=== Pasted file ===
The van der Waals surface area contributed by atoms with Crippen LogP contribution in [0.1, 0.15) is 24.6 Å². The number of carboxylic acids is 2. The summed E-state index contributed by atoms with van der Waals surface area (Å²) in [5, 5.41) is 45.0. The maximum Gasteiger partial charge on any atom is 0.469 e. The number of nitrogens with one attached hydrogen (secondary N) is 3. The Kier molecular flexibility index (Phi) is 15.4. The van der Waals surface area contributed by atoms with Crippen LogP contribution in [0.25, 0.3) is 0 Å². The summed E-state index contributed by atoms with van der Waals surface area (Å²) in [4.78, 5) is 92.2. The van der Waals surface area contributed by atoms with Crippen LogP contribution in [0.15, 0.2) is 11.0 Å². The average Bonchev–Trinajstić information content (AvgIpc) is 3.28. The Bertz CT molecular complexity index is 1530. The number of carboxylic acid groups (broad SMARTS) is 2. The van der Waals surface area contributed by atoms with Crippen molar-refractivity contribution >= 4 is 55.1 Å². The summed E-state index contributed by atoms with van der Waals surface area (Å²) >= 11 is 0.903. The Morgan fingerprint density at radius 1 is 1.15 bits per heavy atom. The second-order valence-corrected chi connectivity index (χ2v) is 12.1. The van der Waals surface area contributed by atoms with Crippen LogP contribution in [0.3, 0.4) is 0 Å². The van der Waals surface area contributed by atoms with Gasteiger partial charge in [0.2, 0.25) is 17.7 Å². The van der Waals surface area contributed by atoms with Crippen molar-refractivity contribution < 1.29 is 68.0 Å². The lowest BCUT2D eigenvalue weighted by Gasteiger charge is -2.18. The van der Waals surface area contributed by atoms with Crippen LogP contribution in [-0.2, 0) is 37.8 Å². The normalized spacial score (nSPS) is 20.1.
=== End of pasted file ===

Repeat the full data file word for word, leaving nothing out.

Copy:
The van der Waals surface area contributed by atoms with Crippen LogP contribution in [0.1, 0.15) is 24.6 Å². The number of carboxylic acids is 2. The summed E-state index contributed by atoms with van der Waals surface area (Å²) in [5, 5.41) is 45.0. The maximum Gasteiger partial charge on any atom is 0.469 e. The number of nitrogens with one attached hydrogen (secondary N) is 3. The Kier molecular flexibility index (Phi) is 15.4. The van der Waals surface area contributed by atoms with Crippen LogP contribution in [0.25, 0.3) is 0 Å². The summed E-state index contributed by atoms with van der Waals surface area (Å²) in [4.78, 5) is 92.2. The van der Waals surface area contributed by atoms with Crippen LogP contribution in [0.15, 0.2) is 11.0 Å². The average Bonchev–Trinajstić information content (AvgIpc) is 3.28. The Bertz CT molecular complexity index is 1530. The number of carboxylic acid groups (broad SMARTS) is 2. The van der Waals surface area contributed by atoms with Crippen molar-refractivity contribution >= 4 is 55.1 Å². The summed E-state index contributed by atoms with van der Waals surface area (Å²) >= 11 is 0.903. The Morgan fingerprint density at radius 1 is 1.15 bits per heavy atom. The second-order valence-corrected chi connectivity index (χ2v) is 12.1. The van der Waals surface area contributed by atoms with Crippen LogP contribution in [0.3, 0.4) is 0 Å². The van der Waals surface area contributed by atoms with Gasteiger partial charge in [0.2, 0.25) is 17.7 Å². The van der Waals surface area contributed by atoms with Crippen molar-refractivity contribution < 1.29 is 68.0 Å². The lowest BCUT2D eigenvalue weighted by Gasteiger charge is -2.18. The van der Waals surface area contributed by atoms with Crippen LogP contribution in [-0.2, 0) is 37.8 Å². The normalized spacial score (nSPS) is 20.1.